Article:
• Ask us for 13 months of statements on any joint bank accounts so you can redirect any direct debits.

Credit cards

What you need to know:

  • NAB credit cards are not joint credit cards.
  • NAB credit cards have one account holder (also called the primary cardholder), and this person is liable for all charges on the account.
  • There may be a secondary cardholder who is authorised by the account holder (primary cardholder) to use a secondary card, but the secondary cardholder is not liable for the debt on this card.

If you’re the primary cardholder and would like to cancel a secondary card, contact us. You’ll remain responsible for any transactions made by a secondary cardholder until you advise us that you want to cancel the secondary card.

Mortgages

What you need to know:

  • Consider cancelling redraw on your mortgage or changing redraw to 'both parties to sign'. To do this call us and ask to change the authority on your redraw.
  • If possible, agree to a plan about who will pay the mortgage payments and how much while you go through a property settlement. If there’s domestic or family violence, or a restraining order, use a trusted friend or family member to communicate with the other borrower if possible.
  • If you’re going to have difficulties making your mortgage payment contact NAB Assist on 1800 701 599 as we may be able to provide assistance.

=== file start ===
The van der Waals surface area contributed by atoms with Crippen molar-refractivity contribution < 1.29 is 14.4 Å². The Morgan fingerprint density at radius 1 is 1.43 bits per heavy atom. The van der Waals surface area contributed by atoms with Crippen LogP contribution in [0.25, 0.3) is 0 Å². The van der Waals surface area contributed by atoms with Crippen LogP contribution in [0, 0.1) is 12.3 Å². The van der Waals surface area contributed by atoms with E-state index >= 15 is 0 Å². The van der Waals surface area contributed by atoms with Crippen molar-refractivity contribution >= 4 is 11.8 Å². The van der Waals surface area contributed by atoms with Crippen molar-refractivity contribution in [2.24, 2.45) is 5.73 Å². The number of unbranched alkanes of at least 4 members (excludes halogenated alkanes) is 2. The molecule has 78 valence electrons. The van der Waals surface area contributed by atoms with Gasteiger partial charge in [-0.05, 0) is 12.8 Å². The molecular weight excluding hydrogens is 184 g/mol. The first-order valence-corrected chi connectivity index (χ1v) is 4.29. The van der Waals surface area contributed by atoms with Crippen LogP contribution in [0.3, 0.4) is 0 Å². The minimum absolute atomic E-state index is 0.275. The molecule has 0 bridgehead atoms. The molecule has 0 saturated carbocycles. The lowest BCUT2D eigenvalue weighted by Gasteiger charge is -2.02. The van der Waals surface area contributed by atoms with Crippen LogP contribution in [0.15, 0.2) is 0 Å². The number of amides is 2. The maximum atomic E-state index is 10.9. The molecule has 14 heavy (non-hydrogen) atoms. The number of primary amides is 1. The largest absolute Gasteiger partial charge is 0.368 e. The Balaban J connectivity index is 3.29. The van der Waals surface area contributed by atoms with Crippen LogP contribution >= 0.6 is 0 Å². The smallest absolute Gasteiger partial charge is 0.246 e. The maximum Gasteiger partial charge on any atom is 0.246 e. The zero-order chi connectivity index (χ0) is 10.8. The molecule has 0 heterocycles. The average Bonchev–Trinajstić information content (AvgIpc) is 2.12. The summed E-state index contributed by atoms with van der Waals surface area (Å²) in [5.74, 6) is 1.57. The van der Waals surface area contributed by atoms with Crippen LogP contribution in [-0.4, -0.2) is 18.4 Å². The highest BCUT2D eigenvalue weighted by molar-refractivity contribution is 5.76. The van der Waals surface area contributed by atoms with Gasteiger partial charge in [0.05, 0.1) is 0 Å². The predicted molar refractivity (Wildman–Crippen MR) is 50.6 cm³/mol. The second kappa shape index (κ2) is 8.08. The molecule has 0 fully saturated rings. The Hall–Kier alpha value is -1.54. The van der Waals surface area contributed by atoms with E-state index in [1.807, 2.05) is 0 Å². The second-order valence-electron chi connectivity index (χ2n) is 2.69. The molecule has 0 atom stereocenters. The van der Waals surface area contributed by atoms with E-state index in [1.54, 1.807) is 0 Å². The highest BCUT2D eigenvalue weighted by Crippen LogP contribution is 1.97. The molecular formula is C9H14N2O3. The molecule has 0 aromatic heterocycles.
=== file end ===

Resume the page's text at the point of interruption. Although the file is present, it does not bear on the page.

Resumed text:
• If you’ve moved out of the home, consider removing your name from utility bills.

Personal Loans

What you need to know:

  • Consider cancelling redraw on your personal loan or changing redraw to 'both parties to sign'. To do this call us and ask to change the authority on your redraw.
  • If possible, agree to a plan about who will pay the personal loan payments and how much while you go through a property settlement. If there’s domestic or family violence, or a restraining order, use a trusted friend or family member to communicate with the other borrower if possible.
  • If you’re going to have difficulties making your personal loan payment contact NAB Assist on 1800 701 599 as we may be able to provide assistance.

Support services

Financial hardship

If you're having difficulties making your payments, call NAB Assist on 1800 701 599, Mon-Fri 8am-8pm (AEST/AEDT) or 9am-1pm on Saturdays.

1800RESPECT

The National Sexual Assault Domestic Violence Counselling Service, offers confidential online and telephone counselling, information and referral services.

Visit 1800RESPECT or you can call 1800 737 732, 24 hours a day, 7 days a week.